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To give people second chances, we need to be willing to listen to their stories.   I think about this alot working as a nurse in the hospital.  I’ve had so many patients who, at the start, came off as completely disagreeable, unpleasant, and unlovable. But to my constant surprise, in almost all of those people, when I took the time to listen to their stories and showed that I cared, I would begin to notice the soft parts in them, the hurts that they carried, their fears and insecurities. And through that simple act of genuine listening, the dynamics between us would change, trust would build, and our interactions from then on would be completely different. We would find commonalities between us, and my perceptions of them would shift.  Maybe they’d still drive me nuts with their particular quirks, but I would be able to see them through alot more grace and much less frustration and irritation.

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I mentioned earlier that I don’t tend to give up on people all that easily. This is maybe one of my few good strengths, but it has also gotten me hurt on more than one occasion. Something interesting, and kind of sad, is that frequently some people don’t know what to do with people that won’t give up on them. I’ve had people push me away because they couldn’t believe that they could be cared about by someone who had no ulterior motives, no manipulative agenda in place. I’ve known people who revealed to me they were never really sure if they had ever been loved by anyone before, and felt pretty confident that no one had ever truly “seen” them.

These, I believe, are the people that are most in need of second, and third, and fourth, and fifth chances.  Everyone, I fervently believe, deserves to been seen in life.  Everyone deserves to know that they have been deeply loved by at least one other person, that their existence matters, that their worth is not based on what they look like, or what career they have, or their social status, or how clever and witty they might be.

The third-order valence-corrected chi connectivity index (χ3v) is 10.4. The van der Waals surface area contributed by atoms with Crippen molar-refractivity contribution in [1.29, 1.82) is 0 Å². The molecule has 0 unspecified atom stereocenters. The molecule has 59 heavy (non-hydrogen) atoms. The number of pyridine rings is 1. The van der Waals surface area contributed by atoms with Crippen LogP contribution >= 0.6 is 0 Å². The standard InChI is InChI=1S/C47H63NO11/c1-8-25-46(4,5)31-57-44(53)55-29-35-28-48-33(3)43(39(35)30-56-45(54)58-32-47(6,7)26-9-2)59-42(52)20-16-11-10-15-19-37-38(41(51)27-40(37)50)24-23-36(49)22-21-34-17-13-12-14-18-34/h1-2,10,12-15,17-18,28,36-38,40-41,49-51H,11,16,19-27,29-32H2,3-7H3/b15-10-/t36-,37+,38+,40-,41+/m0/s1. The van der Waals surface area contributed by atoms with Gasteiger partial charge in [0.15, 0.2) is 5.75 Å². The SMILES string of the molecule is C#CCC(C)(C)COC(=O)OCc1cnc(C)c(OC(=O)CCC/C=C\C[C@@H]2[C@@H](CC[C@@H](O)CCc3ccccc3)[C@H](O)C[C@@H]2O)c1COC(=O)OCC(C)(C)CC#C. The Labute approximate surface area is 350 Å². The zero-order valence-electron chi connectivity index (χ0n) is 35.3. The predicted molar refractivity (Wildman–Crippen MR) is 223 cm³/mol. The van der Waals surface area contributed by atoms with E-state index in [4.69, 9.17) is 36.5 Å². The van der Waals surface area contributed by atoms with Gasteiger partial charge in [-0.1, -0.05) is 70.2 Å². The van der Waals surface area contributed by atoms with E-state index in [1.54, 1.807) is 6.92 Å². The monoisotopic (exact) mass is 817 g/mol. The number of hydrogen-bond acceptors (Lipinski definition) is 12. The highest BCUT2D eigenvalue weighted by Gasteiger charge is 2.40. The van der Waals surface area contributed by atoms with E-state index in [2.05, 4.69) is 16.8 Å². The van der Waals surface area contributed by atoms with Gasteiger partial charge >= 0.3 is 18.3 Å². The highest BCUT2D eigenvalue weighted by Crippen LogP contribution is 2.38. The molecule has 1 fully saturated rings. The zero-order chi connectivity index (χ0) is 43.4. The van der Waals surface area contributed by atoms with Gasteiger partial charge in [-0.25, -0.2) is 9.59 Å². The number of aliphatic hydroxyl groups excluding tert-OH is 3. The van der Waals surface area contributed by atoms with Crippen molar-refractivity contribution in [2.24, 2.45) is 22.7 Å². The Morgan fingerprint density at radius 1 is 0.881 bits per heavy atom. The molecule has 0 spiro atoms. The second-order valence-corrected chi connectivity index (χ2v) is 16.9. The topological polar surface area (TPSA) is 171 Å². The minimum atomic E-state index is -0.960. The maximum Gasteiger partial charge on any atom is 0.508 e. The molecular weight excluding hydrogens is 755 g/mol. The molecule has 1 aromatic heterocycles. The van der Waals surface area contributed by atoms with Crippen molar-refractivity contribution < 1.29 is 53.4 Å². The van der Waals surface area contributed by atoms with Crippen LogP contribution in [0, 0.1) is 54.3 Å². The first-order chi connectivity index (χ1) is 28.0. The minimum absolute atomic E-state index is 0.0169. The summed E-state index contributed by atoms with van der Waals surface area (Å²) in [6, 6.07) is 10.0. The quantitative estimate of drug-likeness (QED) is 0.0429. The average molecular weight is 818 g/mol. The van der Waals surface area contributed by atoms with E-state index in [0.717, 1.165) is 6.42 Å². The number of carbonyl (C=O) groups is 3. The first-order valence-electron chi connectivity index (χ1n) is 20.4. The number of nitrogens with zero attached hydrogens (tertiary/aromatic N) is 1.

In general, I think the people that are most hurtful to other people have never really felt seen or loved. Those who lash out at others, or withdraw from relationships out of fear, or those who are constantly in the comparison game trying to prove they are better than others….these are the ones in greatest need of more grace and second chances. These are the ones with the biggest heart wounds and the greatest disconnection with their true selves. Instead of hate and disdain, they need our compassion.

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In the Gospels, when asked by his disciples how mnay times forgivness toward a person was required, Jesus replied “seventy times seven.” Not literally 490 times, but rather, forgiveness after forgiveness after forgiveness. Grace upon grace upon grace. We ALL need it.

Whether it’s a first date, or a new friendship, or an encounter with a complete stranger…let’s all make the attempt to let go of our stories about people and really see who they are, forgiving them when they don’t meet our expectations or impress us or fail to give us what we think we need from them. Forgive the quirks, forgive the awkwardness, forgive whatever possible, because we’re all just doing the best we can, trying to make it through a world where there are no clear rules but there is alot of hidden trauma.